U.S organization sues SEC for Ripple case, claims top officials had conflict of interest

EMPOWR has sued the SEC for its handling of the Ripple lawsuit, alleging that Jay Clayton, Marc Berger and Bill Hinman had a massive conflict of interest.
The three officials left the SEC to join companies allied to or dealing in Bitcoin and/or Ethereum, with Hinman being on the payroll even while he was at the SEC.

For a long time, the XRP community has accused the Securities and Exchange Commission of playing favorites and being biased against the project. Now, there is a lawsuit to back it up. A U.S government oversight organization has sued the SEC for its handling of the Ripple lawsuit and accused former chair Jay Clayton and director Bill Hinman of having a conflict of interest that biased them for Ethereum and Bitcoin, but against XRP.

The lawsuit was filed at the Eastern District of Virginia by Empower Oversight Whistleblowers & Research (EMPOWR), a nonprofit, nonpartisan educational organization focused on independent oversight of government and corporate wrongdoing.

EMPOWR wants the SEC to comply with a Freedom of Information Act request in which the organization wants access to records maintained by the watchdog. These records concern potential conflict of interest by some of the top SEC officials relating to cryptocurrencies.

It noted:

In particular, the circumstances of certain former SEC officials’ declarations of whether particular cryptocurrencies constitute securities—and thus are subject to SEC regulation—raise significant questions regarding potential conflicts of interest.

The first target is Hinman, the former director of the division of corporate finance at the SEC. Before joining the regulator, he was a partner at law firm Simpson Thatcher. EMPOWR claims that Hinman continued to receive millions of dollars from the law firm while at the SEC, with one outlet reporting that the money he received from the law firm was seven times his government salary.

Receiving the funds isn’t a crime by itself. However, Simpson Thatcher is a member of the Enterprise Ethereum Alliance which aims to drive the adoption of Ethereum. Of note is that Hinman did declare that Ethereum isn’t a security back in 2018.

Curiously, Hinman left the SEC in December 2020, and in that same month, the watchdog launched a lawsuit against Ripple for allegedly violating securities laws.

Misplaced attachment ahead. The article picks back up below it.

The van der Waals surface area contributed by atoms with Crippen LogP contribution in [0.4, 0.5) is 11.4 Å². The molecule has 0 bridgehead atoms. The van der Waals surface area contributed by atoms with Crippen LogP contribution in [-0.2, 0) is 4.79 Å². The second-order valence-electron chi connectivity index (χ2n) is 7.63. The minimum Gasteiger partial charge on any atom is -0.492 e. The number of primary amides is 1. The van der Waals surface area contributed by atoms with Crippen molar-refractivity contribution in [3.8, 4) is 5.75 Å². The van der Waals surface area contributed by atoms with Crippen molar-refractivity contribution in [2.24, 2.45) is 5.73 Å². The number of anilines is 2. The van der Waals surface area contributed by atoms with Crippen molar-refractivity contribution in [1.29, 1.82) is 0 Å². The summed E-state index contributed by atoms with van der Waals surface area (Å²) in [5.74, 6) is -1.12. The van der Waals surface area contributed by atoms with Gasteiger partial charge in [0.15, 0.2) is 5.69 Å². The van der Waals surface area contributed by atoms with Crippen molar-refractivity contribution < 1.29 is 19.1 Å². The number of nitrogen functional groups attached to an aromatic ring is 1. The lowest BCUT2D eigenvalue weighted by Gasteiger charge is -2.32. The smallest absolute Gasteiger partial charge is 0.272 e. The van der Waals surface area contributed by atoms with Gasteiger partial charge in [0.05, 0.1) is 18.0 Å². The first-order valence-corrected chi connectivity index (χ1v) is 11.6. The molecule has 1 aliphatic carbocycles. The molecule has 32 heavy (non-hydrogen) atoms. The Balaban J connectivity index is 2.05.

Immediately the SEC announced its charges against Ripple, the value of XRP dropped by 25 percent.

Further tying up to the suspicious dealings at the SEC is Marc Berger. Berger was the former leader of the SEC’s Enforcement Division and was personally leading the efforts to file a lawsuit against Ripple. Shortly after filing the lawsuit, he left the SEC and curiously, he also joined Simpson Thatcher, the Ethereum-allied company that Hinman works at.

Former SEC chair acted in self-interest – EMPOWR

Then there is Jay Clayton, the former SEC chair under whose leadership the regulator charged Ripple. In fact, Clayton left the SEC almost immediately after charging Ripple and left his successor Gary Gensler (another whose anti-Ripple agenda has come under scrutiny) to drive it on.

Clayton has been on record saying that Bitcoin is not a security, and immediately he said this, the BTC price shot up. Just like his two peers, once he left the regulator, he joined a private firm with cryptocurrency interests. He now acts as an advisor to One River Asset Management, a company that focuses exclusively on Ethereum and Bitcoin.

The lawsuit concluded:

It is in the public’s interest that the government’s regulation of the emerging cryptocurrency market is based on objective legal principles. As a result, potential conflicts of interest in this space are of significant public importance.

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